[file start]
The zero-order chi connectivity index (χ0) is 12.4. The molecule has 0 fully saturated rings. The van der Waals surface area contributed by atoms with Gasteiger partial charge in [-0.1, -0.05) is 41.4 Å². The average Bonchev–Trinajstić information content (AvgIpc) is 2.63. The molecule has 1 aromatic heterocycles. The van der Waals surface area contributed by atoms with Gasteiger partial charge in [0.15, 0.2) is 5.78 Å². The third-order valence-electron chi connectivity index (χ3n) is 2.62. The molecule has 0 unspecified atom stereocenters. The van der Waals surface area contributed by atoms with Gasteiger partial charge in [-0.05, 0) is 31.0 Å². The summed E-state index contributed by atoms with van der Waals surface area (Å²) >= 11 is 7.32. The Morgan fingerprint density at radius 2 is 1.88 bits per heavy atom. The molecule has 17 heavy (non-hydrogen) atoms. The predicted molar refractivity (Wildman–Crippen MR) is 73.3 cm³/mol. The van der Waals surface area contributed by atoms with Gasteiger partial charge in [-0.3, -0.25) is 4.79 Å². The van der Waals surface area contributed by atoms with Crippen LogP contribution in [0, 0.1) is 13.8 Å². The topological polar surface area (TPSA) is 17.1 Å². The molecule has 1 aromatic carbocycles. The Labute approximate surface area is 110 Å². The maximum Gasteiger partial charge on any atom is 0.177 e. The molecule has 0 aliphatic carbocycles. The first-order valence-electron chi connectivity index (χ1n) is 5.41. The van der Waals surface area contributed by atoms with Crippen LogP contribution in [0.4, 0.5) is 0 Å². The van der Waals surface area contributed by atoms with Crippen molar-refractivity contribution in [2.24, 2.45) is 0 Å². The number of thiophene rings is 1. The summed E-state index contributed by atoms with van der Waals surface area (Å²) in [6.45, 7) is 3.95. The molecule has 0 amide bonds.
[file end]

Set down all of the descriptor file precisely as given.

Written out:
The zero-order chi connectivity index (χ0) is 12.4. The molecule has 0 fully saturated rings. The van der Waals surface area contributed by atoms with Gasteiger partial charge in [-0.1, -0.05) is 41.4 Å². The average Bonchev–Trinajstić information content (AvgIpc) is 2.63. The molecule has 1 aromatic heterocycles. The van der Waals surface area contributed by atoms with Gasteiger partial charge in [0.15, 0.2) is 5.78 Å². The third-order valence-electron chi connectivity index (χ3n) is 2.62. The molecule has 0 unspecified atom stereocenters. The van der Waals surface area contributed by atoms with Gasteiger partial charge in [-0.05, 0) is 31.0 Å². The summed E-state index contributed by atoms with van der Waals surface area (Å²) >= 11 is 7.32. The Morgan fingerprint density at radius 2 is 1.88 bits per heavy atom. The molecule has 17 heavy (non-hydrogen) atoms. The predicted molar refractivity (Wildman–Crippen MR) is 73.3 cm³/mol. The van der Waals surface area contributed by atoms with Gasteiger partial charge in [-0.3, -0.25) is 4.79 Å². The van der Waals surface area contributed by atoms with Crippen LogP contribution in [0, 0.1) is 13.8 Å². The topological polar surface area (TPSA) is 17.1 Å². The molecule has 1 aromatic carbocycles. The Labute approximate surface area is 110 Å². The maximum Gasteiger partial charge on any atom is 0.177 e. The molecule has 0 aliphatic carbocycles. The first-order valence-electron chi connectivity index (χ1n) is 5.41. The van der Waals surface area contributed by atoms with Crippen LogP contribution in [0.4, 0.5) is 0 Å². The van der Waals surface area contributed by atoms with Crippen molar-refractivity contribution in [2.24, 2.45) is 0 Å². The number of thiophene rings is 1. The summed E-state index contributed by atoms with van der Waals surface area (Å²) in [6.45, 7) is 3.95. The molecule has 0 amide bonds.